Thursday, August 05, 2021

Committees will shape how schools re-open, bridge digital divide

| June 18, 2020 1:00 AM

Gov. Brad Little announced Wednesday the formation of two new committees to create a plan for reopening public schools this fall, as well as a plan to address the “digital divide,” a term that describes the inequity between students’ access to remote learning across Idaho.

“Despite these extraordinary circumstances, it is my intent to have schools safely reopen across Idaho in the fall, although it may look different than it has in the past,” Little said. “Both of the committees, led by State Board of Education members, can support and remove barriers to the fall reopening, provide clear expectations, and identify the tools to meet those expectations.”

The Public Schools Reopening Committee is chaired by Idaho State Board of Education President Debbie Critchfield and includes participation from legislators, the State Department of Education, school district and charter school administrators, operations staff, and state health officials, among others. The committee will make guidance and resources available to school districts and charter schools in the coming weeks.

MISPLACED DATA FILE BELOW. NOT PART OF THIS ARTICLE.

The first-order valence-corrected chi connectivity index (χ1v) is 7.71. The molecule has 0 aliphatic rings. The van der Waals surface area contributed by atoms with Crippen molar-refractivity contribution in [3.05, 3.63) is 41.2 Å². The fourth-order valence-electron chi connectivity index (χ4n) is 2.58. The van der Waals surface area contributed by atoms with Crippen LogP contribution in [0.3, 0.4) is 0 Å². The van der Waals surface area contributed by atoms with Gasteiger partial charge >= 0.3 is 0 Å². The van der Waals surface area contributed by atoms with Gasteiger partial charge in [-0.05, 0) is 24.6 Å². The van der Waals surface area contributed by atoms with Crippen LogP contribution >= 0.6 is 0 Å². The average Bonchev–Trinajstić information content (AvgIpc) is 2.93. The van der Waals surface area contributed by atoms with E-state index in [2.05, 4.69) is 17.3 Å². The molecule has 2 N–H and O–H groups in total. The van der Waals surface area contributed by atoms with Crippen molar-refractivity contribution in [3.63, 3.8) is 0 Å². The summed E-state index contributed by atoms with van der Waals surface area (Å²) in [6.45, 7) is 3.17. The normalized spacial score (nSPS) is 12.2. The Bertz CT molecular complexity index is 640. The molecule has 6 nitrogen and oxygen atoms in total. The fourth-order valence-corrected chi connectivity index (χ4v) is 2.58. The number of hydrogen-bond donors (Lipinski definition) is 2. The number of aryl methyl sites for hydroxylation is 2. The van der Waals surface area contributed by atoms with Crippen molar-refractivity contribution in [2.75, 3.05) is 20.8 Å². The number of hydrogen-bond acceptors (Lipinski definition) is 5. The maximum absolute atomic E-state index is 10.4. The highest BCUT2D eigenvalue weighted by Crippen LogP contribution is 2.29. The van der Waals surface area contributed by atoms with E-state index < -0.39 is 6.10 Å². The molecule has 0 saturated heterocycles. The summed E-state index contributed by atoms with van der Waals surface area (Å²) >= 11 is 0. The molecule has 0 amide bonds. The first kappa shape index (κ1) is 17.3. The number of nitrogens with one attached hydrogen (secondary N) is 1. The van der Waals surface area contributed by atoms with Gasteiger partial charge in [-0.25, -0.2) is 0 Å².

“Our goal is to successfully reopen schools in the fall and provide clear expectations for student learning and guidance to school districts as they make their decisions locally,” Critchfield said. “Districts are discussing approaches to reopening and how to navigate the learning environment. Many decisions are contingent upon developing and changing conditions.”

State Board of Education member Kurt Liebich leads the Digital Divide Committee, which includes school technology directors, administrators, business leaders, and legislators.

“When the pandemic forced the soft closure of schools and a transition to distance learning options, it became painfully clear just how wide the digital divide is,” Liebich said. “We will discuss access to devices for students and ways to improve connectivity throughout the state.”

Both committees are extensions of Little’s K-12 Emergency Council, formed in March to respond to the pandemic and advise the governor on education issues during the COVID-19 pandemic.